Wholesale, markets and retail

The processes in which final food products are delivered to food service operators, including retailers and caterers. This can involve storage, warehousing, and transportation through specific channels. Distribution can also include wholesalers, who purchase in bulk from the production and processing stages and sell to a retailer or direct to the consumer. In some cases, food supply chains involve non-market distribution, such as through a government food assistance programme. Markets and retail include the sale of food goods in quantities purchasable by individual consumers from a specific point, such as a store, shop, open-air market or e-commerce platforms. Retail also includes those who provide food ready-to-eat, such as restaurateurs, street food sellers, and caterers.

Consumers

The actions and factors related directly to consumers’ demographics, income, purchasing power and food acquisition behaviors, consumer knowledge and awareness, food culture preferences and meal practices (including food storage and preparation), and diet and nutritional needs. This category also includes marketing, food messaging, promotion and advertising.

Cross-cutting elements (4)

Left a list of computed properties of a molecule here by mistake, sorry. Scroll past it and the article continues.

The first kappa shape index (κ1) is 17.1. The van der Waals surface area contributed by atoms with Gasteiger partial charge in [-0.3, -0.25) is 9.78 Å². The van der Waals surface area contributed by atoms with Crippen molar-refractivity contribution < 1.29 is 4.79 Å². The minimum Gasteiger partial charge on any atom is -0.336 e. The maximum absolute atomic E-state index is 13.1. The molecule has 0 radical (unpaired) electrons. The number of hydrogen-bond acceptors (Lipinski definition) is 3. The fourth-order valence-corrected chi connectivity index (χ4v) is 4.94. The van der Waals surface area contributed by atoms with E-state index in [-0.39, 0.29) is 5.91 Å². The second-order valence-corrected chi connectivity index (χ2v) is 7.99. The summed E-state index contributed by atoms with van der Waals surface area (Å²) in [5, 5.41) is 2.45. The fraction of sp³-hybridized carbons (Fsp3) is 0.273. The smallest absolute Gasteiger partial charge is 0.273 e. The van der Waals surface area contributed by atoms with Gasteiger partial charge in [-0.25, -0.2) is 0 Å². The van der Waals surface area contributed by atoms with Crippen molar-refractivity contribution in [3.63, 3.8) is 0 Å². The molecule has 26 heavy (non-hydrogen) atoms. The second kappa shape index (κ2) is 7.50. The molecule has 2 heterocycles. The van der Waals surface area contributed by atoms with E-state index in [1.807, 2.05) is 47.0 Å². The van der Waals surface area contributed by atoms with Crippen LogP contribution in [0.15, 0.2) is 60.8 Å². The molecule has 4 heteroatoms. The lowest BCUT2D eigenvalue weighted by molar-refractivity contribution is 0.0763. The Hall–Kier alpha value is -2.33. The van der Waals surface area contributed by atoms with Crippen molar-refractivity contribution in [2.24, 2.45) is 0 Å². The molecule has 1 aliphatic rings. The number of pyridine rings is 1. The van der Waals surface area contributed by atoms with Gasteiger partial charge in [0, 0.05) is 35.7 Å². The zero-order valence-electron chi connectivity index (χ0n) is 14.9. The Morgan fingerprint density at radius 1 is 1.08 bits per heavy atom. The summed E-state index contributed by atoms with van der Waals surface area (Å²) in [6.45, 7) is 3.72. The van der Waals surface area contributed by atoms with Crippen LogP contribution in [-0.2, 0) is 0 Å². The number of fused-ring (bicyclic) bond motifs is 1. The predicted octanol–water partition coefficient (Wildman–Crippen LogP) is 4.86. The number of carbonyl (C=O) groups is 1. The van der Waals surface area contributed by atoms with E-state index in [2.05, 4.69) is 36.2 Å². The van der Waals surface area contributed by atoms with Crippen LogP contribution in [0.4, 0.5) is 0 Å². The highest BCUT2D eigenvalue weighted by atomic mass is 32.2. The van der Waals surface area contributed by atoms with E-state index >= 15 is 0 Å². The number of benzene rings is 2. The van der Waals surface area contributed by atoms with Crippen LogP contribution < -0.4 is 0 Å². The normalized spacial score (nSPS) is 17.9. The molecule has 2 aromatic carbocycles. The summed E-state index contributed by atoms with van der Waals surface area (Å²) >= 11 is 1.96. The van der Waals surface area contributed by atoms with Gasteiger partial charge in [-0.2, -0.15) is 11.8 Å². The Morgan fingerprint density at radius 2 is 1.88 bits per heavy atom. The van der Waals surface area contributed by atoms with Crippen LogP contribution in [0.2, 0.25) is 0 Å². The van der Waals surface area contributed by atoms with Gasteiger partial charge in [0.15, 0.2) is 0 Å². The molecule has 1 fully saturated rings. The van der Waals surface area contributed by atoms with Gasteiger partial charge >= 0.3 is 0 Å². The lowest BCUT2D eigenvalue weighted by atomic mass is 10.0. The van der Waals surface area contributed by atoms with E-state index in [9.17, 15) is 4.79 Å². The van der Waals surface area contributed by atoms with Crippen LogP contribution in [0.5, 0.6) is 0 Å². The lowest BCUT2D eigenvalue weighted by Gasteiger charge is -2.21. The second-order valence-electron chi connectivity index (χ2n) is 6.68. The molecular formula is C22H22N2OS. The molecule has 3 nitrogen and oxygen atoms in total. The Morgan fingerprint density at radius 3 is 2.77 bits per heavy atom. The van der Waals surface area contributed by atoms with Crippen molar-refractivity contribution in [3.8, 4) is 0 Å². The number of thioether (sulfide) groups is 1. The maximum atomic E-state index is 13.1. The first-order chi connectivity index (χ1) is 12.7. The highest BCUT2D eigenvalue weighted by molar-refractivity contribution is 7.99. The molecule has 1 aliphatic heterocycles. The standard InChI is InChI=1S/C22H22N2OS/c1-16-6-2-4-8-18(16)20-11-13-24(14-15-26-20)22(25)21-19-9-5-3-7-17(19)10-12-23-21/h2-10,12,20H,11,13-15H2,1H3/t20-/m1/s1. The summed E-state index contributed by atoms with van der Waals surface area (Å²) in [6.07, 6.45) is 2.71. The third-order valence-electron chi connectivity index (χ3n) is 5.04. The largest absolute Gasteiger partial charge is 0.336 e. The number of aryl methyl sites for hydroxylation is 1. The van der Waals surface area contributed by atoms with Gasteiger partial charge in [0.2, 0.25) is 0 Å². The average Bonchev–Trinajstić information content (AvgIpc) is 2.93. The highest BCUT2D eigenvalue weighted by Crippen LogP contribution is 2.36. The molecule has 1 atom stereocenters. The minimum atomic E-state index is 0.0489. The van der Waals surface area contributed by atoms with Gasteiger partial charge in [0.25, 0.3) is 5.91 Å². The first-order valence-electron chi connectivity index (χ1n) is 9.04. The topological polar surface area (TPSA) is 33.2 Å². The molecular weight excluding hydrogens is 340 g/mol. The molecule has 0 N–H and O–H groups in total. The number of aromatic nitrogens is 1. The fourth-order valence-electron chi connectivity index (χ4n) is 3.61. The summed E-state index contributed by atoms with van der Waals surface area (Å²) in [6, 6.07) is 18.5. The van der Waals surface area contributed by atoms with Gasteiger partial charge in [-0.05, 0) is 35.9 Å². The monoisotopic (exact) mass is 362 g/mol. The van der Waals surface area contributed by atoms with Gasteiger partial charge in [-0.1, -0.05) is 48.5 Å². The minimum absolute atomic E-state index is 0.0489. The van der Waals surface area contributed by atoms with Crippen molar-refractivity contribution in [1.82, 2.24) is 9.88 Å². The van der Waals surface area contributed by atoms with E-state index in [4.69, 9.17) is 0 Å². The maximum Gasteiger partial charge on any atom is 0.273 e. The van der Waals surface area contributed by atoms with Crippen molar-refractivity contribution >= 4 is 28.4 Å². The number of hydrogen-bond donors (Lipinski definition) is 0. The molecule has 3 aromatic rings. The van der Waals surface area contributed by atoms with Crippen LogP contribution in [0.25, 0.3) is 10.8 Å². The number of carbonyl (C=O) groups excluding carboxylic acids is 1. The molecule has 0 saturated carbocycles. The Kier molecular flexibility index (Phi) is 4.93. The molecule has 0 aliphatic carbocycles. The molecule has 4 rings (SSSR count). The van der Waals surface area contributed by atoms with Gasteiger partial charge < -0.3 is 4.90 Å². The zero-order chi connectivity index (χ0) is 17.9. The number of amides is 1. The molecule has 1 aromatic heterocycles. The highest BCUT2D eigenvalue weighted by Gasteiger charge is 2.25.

Waste

The management and/or reduction of food loss and waste at each stage of the food value chain (including raising awareness, packaging, 100 percent utilization, cold chain management, and/or policies)

Regulatory aspects

The global, international, national, regional entities and institutions regulating the food system such as regulating trade restrictions, quality/safety requirements, patents rights, labelling, traceability, subsidies.

Financial aspects

This category includes banks, specialised funding agencies, insurance firms and all other forms of financial entities/tools in the supply chain.

Educational, outreach and empowerment aspects

This category targets education, outreach and empowerment for actors across the supply chain - from food producers to consumers.

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Dietary Health (5)
Food quality

Potential of solution to improve the nutritional quality of the food basket, i.e. that it provides dietary diversity and balanced diets including a range of food groups and all beneficial nutrients (e.g. vitamins, minerals, proteins, essential fats, dietary fibres). Also includes the potential to minimise potentially harmful elements (e.g. anti-nutrients, high quantities of saturated fats, salt and sugars) and diet-related comorbidities.